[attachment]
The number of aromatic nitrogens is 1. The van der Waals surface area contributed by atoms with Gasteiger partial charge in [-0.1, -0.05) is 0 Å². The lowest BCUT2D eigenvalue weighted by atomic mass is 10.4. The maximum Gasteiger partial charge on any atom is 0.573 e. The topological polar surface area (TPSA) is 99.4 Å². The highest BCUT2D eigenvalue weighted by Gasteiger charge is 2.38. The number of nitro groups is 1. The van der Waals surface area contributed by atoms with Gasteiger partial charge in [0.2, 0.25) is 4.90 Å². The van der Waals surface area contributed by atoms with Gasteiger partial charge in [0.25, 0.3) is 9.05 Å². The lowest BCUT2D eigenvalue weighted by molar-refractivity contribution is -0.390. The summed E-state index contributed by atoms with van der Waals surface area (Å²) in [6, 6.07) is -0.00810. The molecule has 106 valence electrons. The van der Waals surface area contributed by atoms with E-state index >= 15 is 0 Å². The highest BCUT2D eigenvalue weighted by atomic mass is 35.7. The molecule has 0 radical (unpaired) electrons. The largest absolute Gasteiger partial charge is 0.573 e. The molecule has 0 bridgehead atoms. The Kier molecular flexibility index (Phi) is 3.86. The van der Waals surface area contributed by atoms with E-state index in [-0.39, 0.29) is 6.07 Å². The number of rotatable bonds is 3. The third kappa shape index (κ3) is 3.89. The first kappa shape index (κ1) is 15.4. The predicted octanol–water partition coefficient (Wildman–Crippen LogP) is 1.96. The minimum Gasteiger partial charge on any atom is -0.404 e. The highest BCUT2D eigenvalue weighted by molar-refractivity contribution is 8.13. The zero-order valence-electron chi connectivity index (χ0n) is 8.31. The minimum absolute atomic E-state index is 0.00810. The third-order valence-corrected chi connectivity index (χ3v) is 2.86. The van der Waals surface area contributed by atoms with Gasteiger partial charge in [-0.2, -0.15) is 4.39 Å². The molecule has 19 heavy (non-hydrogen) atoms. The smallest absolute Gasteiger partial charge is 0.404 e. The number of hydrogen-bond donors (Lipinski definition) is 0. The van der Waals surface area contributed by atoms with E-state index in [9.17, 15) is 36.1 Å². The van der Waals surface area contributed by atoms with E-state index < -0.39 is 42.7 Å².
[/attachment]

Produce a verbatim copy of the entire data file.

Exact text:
The number of aromatic nitrogens is 1. The van der Waals surface area contributed by atoms with Gasteiger partial charge in [-0.1, -0.05) is 0 Å². The lowest BCUT2D eigenvalue weighted by atomic mass is 10.4. The maximum Gasteiger partial charge on any atom is 0.573 e. The topological polar surface area (TPSA) is 99.4 Å². The highest BCUT2D eigenvalue weighted by Gasteiger charge is 2.38. The number of nitro groups is 1. The van der Waals surface area contributed by atoms with Gasteiger partial charge in [0.2, 0.25) is 4.90 Å². The van der Waals surface area contributed by atoms with Gasteiger partial charge in [0.25, 0.3) is 9.05 Å². The lowest BCUT2D eigenvalue weighted by molar-refractivity contribution is -0.390. The summed E-state index contributed by atoms with van der Waals surface area (Å²) in [6, 6.07) is -0.00810. The molecule has 106 valence electrons. The van der Waals surface area contributed by atoms with E-state index >= 15 is 0 Å². The highest BCUT2D eigenvalue weighted by atomic mass is 35.7. The molecule has 0 radical (unpaired) electrons. The largest absolute Gasteiger partial charge is 0.573 e. The molecule has 0 bridgehead atoms. The Kier molecular flexibility index (Phi) is 3.86. The van der Waals surface area contributed by atoms with E-state index in [-0.39, 0.29) is 6.07 Å². The number of rotatable bonds is 3. The third kappa shape index (κ3) is 3.89. The first kappa shape index (κ1) is 15.4. The predicted octanol–water partition coefficient (Wildman–Crippen LogP) is 1.96. The minimum Gasteiger partial charge on any atom is -0.404 e. The highest BCUT2D eigenvalue weighted by molar-refractivity contribution is 8.13. The zero-order valence-electron chi connectivity index (χ0n) is 8.31. The minimum absolute atomic E-state index is 0.00810. The third-order valence-corrected chi connectivity index (χ3v) is 2.86. The van der Waals surface area contributed by atoms with Gasteiger partial charge in [-0.2, -0.15) is 4.39 Å². The molecule has 19 heavy (non-hydrogen) atoms. The smallest absolute Gasteiger partial charge is 0.404 e. The number of hydrogen-bond donors (Lipinski definition) is 0. The van der Waals surface area contributed by atoms with E-state index in [9.17, 15) is 36.1 Å². The van der Waals surface area contributed by atoms with E-state index < -0.39 is 42.7 Å².